“You know I’m on a diet,” Nijjar joked, according to Balraj. “These probably aren’t going to fit me anymore.”
“Once you lose weight, I’m going to buy you a new pair,” Balraj promised.
“Are you sure you have the money?” Nijjar asked, poking fun at his older son as he often did.
At the gurdwara, he gave his weekly address to the community, in which he often spoke of the threats against Sikhs around the world. He urged the community to spread its message not with violence but with a vote. “We do not need to grab AK-47s,” he said in Punjabi. “We just need to fill the ballots with a yes or no.”
“We think we are free living in Canada and the U.S., but are we?” he asked in the address, which was videotaped by the gurdwara. “Do we think about those who have been murdered, our martyrs? We need to come together and demand our freedom.”
Just before 8:30 p.m., he walked out of the gurdwara with a friend, Gurmeet Singh Toor, a 52-year-old truck driver. They spoke about upcoming programs at the gurdwara, wished each other goodbye and walked to their cars.
Two minutes later, Toor said, he heard gunshots.
He rushed out of his car and toward Nijjar’s pickup, about 300 yards away. The driver’s side window was shattered. Multiple bullet holes pierced the door. And Nijjar was slumped to his right, bleeding from the left arm, chest and head.
As temple members gathered around the truck, crying and screaming, two masked men took off on foot. Toor and a few others pursued them, but it was too late. They reached a waiting car, later described by police as a 2008 Toyota Camry, that spirited them away.
Police later described the two as heavier-set men with face coverings. The men and a third suspect, the driver of the getaway car, had been waiting in the area for at least an hour before the killing, police said. No arrests have been made.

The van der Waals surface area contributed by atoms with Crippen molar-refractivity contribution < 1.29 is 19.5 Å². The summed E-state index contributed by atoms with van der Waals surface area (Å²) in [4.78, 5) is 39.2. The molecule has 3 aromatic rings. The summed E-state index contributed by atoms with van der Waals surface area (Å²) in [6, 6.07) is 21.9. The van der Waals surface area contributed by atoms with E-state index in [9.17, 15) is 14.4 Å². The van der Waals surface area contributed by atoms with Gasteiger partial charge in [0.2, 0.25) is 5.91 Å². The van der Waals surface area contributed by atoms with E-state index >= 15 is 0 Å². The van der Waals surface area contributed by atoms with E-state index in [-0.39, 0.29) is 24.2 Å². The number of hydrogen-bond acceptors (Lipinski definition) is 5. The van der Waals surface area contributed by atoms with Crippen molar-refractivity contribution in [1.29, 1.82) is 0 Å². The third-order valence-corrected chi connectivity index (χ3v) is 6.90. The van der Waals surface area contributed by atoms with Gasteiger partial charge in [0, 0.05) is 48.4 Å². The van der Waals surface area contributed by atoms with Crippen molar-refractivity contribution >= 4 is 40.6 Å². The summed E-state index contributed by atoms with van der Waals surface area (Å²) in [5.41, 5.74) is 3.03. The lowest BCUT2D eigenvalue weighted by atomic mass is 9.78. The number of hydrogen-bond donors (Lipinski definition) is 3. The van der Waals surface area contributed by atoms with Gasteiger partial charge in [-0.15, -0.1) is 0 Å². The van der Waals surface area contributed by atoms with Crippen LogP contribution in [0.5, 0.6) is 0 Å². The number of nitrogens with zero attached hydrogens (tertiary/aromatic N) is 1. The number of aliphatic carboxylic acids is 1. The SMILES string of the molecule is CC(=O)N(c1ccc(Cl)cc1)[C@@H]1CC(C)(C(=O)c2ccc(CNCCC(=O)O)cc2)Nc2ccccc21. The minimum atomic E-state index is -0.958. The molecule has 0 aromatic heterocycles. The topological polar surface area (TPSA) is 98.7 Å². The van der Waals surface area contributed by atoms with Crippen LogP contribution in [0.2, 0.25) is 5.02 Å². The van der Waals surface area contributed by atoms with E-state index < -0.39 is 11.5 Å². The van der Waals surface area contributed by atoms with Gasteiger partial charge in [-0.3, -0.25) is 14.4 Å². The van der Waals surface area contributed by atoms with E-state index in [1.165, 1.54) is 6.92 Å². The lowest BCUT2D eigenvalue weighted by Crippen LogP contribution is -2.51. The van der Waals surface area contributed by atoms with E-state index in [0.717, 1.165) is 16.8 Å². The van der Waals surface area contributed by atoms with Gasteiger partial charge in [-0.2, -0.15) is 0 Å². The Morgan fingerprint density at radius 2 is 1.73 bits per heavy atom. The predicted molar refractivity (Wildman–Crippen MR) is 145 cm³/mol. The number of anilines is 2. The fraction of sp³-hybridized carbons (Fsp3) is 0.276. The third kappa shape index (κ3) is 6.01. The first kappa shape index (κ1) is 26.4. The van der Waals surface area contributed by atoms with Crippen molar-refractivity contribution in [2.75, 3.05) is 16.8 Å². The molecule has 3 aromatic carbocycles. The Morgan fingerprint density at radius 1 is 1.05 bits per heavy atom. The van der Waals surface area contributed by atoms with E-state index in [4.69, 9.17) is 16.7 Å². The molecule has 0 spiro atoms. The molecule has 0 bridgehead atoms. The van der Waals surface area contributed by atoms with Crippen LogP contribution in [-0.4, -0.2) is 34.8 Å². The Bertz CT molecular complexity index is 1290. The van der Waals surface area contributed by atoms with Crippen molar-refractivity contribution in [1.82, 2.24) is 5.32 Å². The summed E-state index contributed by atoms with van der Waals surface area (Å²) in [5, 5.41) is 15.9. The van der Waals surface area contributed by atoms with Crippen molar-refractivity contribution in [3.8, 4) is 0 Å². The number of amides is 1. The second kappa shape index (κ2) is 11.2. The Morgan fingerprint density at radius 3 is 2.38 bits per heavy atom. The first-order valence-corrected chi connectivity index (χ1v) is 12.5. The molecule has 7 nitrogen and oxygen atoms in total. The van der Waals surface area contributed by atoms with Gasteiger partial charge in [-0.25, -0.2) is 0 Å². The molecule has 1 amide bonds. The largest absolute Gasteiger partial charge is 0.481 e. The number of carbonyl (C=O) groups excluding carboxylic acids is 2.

As Balraj rushed with his mother and brother to the gurdwara, he tried to call his father. There was no answer.
They arrived to find a crowd of hundreds forming around an area blocked off by police tape. Then Balraj saw his father’s truck.
Family friends tried to hug and console the young man, but he didn’t want any of it right then. He was focused on caring for his mother and younger brother.
Word quickly spread through the local Sikh community. J Singh, a lawyer and member of the gurdwara, was out with his family for a Father’s Day dinner when he heard the news. They left the restaurant and drove to the gurdwara. They found mourners crying, waving and chanting “Long live Khalistan!”
“We knew right away this must have been the Indian government,” J Singh said.
Nijjar’s activism went beyond Sikh separatism, his son said. He encouraged fellow Sikhs to speak out about injustices against other minority groups. He met with Indigenous people and joined rallies for Muslims, Balraj said.
When Afghan Sikhs arrived in Canada, he donated blankets and food. When the country was ravaged by forest fires, he sent first-aid kits. When nearby communities flooded, he helped organize a helicopter to deliver emergency assistance.
In the months after Nijjar’s death, his son was hesitant to speak publicly. He felt certain the Indian government was behind the killing, but he held off on accusing it publicly. He hoped Canadian authorities would find enough evidence to bring the allegations to light.
“The truth is going to come out on its own,” he said.
On Monday night, after Trudeau’s announcement, Balraj stood before reporters outside his father’s gurdwara to speak publicly for the first time.
Amanda Coletta and Maham Javaid contributed to this report.